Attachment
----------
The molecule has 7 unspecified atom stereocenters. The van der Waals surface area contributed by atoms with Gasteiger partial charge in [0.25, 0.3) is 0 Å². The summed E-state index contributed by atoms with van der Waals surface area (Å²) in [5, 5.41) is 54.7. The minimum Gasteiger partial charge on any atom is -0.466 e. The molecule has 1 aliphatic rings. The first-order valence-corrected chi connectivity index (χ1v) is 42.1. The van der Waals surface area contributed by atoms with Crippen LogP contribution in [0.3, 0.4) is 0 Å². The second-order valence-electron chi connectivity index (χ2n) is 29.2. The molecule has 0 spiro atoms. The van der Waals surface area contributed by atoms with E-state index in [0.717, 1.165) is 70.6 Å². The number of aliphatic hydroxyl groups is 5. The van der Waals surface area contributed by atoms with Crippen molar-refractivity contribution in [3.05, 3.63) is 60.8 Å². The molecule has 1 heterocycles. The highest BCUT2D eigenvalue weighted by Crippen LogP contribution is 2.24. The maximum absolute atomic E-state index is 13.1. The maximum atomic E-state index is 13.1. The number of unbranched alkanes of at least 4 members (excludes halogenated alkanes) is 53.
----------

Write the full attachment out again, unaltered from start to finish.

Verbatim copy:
The molecule has 7 unspecified atom stereocenters. The van der Waals surface area contributed by atoms with Gasteiger partial charge in [0.25, 0.3) is 0 Å². The summed E-state index contributed by atoms with van der Waals surface area (Å²) in [5, 5.41) is 54.7. The minimum Gasteiger partial charge on any atom is -0.466 e. The molecule has 1 aliphatic rings. The first-order valence-corrected chi connectivity index (χ1v) is 42.1. The van der Waals surface area contributed by atoms with Crippen LogP contribution in [0.3, 0.4) is 0 Å². The second-order valence-electron chi connectivity index (χ2n) is 29.2. The molecule has 0 spiro atoms. The van der Waals surface area contributed by atoms with E-state index in [0.717, 1.165) is 70.6 Å². The number of aliphatic hydroxyl groups is 5. The van der Waals surface area contributed by atoms with Crippen molar-refractivity contribution in [3.05, 3.63) is 60.8 Å². The molecule has 1 heterocycles. The highest BCUT2D eigenvalue weighted by Crippen LogP contribution is 2.24. The maximum absolute atomic E-state index is 13.1. The maximum atomic E-state index is 13.1. The number of unbranched alkanes of at least 4 members (excludes halogenated alkanes) is 53.